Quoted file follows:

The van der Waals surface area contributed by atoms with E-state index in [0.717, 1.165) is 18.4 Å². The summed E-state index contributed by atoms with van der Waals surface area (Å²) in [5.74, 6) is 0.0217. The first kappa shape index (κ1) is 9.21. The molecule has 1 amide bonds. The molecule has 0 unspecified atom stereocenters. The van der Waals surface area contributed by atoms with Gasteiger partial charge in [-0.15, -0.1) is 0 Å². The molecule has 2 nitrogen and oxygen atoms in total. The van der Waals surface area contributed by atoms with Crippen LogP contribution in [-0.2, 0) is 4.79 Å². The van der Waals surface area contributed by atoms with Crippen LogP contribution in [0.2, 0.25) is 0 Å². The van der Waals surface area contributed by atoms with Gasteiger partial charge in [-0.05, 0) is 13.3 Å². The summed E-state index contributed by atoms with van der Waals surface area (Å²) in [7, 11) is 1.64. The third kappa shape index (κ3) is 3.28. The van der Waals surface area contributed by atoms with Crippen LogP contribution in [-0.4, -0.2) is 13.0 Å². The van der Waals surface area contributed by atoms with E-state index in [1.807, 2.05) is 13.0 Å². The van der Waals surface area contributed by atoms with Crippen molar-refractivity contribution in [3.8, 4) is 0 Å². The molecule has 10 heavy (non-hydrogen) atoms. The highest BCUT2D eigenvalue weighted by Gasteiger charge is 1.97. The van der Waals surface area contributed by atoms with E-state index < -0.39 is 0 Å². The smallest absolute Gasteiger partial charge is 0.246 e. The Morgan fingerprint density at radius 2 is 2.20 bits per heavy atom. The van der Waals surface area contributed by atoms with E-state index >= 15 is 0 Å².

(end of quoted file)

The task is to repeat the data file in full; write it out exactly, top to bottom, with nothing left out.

The van der Waals surface area contributed by atoms with E-state index in [0.717, 1.165) is 18.4 Å². The summed E-state index contributed by atoms with van der Waals surface area (Å²) in [5.74, 6) is 0.0217. The first kappa shape index (κ1) is 9.21. The molecule has 1 amide bonds. The molecule has 0 unspecified atom stereocenters. The van der Waals surface area contributed by atoms with Gasteiger partial charge in [-0.15, -0.1) is 0 Å². The molecule has 2 nitrogen and oxygen atoms in total. The van der Waals surface area contributed by atoms with Crippen LogP contribution in [-0.2, 0) is 4.79 Å². The van der Waals surface area contributed by atoms with Crippen LogP contribution in [0.2, 0.25) is 0 Å². The van der Waals surface area contributed by atoms with Gasteiger partial charge in [-0.05, 0) is 13.3 Å². The summed E-state index contributed by atoms with van der Waals surface area (Å²) in [7, 11) is 1.64. The third kappa shape index (κ3) is 3.28. The van der Waals surface area contributed by atoms with Crippen LogP contribution in [-0.4, -0.2) is 13.0 Å². The van der Waals surface area contributed by atoms with E-state index in [1.807, 2.05) is 13.0 Å². The van der Waals surface area contributed by atoms with Crippen molar-refractivity contribution in [3.8, 4) is 0 Å². The molecule has 10 heavy (non-hydrogen) atoms. The highest BCUT2D eigenvalue weighted by Gasteiger charge is 1.97. The van der Waals surface area contributed by atoms with E-state index < -0.39 is 0 Å². The smallest absolute Gasteiger partial charge is 0.246 e. The Morgan fingerprint density at radius 2 is 2.20 bits per heavy atom. The van der Waals surface area contributed by atoms with E-state index >= 15 is 0 Å².